I missed out on iClip during its initial heyday a few years ago, so I was pleased to see it make a comeback. The OS X utility keeps a copy of almost anything that can be sent to the clipboard. It'll also organize those into scrapbooks or however you want.
iClip sits off to the right side of the screen and acts like OS X's dock. It's normally hidden by default, and the preference options are robust and allows you to customize how big the iClip dock is and where on the screen it is. If you have a second display hooked up, you also can set iClip up to be used just on the main display.
When you copy an item to the clipboard, it immediately gets sent to iClip. I had a little trouble distinguishing among the different clips at first. Right clicking an older clip will send it back to either the program you have active or the clipboard so it can be used immediately. Double-clicking on saved URLs automatically takes you back into Safari.
If you select an item and click the arrows next to the individual bubble in iClip, the down arrow will copy it to iClip and the up arrow will send it to the program you're working in. With text, you have the ability to open the clip and edit it as well. You can create a text clip from scratch in this manner as well. You're also supposed to be able to drag and drop clips from one bin to another, but I wasn't able to do that, and that's pretty frustrating.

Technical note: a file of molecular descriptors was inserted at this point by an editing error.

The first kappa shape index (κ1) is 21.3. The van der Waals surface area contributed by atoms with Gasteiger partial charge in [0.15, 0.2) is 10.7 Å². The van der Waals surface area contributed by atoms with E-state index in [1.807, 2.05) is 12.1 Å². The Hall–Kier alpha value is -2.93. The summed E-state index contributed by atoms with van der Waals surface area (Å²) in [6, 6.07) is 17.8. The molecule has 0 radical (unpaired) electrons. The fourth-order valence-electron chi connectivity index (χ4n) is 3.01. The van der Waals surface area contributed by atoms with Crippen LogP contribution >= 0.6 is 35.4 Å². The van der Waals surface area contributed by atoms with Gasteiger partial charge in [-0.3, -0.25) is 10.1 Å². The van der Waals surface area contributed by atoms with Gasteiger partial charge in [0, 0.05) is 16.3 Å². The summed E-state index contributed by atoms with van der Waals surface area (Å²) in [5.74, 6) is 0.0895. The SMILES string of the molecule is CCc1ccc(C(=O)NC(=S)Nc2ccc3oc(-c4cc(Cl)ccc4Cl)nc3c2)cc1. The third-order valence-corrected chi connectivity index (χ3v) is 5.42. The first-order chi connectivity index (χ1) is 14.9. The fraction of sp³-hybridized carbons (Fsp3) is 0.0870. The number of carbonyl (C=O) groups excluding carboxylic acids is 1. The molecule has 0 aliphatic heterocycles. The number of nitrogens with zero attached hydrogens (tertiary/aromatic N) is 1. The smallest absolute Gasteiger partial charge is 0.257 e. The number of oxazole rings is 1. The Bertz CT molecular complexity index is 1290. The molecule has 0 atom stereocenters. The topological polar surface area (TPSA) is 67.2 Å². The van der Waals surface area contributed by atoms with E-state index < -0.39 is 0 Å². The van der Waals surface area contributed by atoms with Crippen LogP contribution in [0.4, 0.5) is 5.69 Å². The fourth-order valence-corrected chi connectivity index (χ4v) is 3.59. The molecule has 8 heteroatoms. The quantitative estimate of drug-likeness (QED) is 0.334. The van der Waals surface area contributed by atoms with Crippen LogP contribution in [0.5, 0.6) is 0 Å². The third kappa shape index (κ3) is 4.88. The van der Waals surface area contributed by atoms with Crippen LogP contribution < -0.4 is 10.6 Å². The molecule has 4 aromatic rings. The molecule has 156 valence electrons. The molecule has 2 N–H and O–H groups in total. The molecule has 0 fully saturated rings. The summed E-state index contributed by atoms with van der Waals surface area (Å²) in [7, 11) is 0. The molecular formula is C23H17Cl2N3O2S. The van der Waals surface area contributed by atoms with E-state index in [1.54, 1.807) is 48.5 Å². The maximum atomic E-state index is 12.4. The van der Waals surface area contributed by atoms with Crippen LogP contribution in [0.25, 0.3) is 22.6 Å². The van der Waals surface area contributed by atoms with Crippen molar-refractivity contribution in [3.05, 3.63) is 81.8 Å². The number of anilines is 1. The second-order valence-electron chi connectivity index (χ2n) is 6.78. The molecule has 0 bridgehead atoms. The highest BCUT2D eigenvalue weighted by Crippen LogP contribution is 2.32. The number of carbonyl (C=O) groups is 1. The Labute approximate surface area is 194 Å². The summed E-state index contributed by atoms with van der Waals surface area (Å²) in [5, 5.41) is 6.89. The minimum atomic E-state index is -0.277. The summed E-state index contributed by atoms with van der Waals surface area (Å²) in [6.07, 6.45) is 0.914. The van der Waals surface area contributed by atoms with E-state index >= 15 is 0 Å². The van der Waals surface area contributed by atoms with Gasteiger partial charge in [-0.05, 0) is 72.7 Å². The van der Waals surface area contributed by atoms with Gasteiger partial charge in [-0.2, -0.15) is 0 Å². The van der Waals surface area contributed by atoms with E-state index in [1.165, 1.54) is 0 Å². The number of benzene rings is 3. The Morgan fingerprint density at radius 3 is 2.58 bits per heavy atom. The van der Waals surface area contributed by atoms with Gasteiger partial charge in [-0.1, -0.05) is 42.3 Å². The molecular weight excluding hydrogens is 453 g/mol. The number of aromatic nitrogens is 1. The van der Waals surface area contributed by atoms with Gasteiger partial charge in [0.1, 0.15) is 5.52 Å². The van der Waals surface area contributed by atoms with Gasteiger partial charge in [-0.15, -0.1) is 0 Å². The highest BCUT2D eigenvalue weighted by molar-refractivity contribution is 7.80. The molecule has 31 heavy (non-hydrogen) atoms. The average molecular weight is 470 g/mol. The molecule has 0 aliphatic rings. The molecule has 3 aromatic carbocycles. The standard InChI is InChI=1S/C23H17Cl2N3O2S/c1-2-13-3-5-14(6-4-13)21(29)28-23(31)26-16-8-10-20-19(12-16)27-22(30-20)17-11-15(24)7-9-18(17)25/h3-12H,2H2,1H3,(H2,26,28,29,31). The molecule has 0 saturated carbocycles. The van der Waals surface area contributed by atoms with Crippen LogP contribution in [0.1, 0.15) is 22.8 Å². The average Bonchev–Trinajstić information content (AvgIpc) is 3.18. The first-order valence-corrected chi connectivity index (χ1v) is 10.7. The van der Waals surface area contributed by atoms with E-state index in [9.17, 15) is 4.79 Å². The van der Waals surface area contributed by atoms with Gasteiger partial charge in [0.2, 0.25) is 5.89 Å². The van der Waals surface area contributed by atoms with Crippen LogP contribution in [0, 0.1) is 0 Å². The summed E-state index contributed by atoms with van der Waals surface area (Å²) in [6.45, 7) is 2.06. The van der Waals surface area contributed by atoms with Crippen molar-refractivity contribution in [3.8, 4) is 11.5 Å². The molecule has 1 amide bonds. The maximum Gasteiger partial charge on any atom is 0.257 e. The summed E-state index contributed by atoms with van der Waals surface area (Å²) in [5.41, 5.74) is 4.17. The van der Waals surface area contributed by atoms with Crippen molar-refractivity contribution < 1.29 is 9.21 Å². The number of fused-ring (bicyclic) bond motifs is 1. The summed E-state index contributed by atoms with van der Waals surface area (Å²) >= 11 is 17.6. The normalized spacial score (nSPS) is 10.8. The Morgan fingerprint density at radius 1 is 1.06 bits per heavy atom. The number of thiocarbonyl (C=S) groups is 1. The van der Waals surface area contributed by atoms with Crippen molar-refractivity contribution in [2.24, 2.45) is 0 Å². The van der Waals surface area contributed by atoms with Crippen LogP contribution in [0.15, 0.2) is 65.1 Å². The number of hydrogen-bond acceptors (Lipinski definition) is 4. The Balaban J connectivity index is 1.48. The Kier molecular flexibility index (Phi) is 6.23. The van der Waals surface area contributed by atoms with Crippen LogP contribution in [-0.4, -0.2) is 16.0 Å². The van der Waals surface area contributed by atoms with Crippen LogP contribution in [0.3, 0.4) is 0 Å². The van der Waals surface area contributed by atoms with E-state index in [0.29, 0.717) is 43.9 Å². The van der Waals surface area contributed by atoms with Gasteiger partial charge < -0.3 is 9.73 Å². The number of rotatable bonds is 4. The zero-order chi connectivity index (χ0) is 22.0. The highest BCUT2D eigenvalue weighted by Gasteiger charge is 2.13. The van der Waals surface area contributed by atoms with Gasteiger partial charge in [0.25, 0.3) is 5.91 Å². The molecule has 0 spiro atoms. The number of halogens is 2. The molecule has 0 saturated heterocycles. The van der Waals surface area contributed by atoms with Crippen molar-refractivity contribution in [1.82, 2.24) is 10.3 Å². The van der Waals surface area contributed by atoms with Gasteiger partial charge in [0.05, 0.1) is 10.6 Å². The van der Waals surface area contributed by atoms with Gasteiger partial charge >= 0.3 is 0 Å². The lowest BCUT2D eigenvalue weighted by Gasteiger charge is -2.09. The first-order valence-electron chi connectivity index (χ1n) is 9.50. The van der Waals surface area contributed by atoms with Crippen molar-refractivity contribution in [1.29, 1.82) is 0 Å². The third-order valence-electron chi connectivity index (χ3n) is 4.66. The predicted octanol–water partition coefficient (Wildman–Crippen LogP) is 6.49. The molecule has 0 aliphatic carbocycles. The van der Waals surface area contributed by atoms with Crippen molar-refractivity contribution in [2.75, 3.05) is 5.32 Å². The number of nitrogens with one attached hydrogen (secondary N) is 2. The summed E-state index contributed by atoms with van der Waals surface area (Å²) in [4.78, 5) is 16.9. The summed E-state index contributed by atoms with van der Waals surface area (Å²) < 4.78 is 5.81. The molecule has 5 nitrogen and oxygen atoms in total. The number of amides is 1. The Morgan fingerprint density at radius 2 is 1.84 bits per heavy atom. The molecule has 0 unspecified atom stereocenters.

A program such as iClip can be very useful, and I see myself using it in my design work to keep basic elements at my fingers that aren't always stored in an InDesign library. Some might balk at the price. It runs US$9.99 as an introductory price, and those who are using older versions of iClip will have to pay to upgrade. I think it should probably stay around this price level, if not go down a couple dollars to compete with other programs such as Clipboard History, which is $4.99.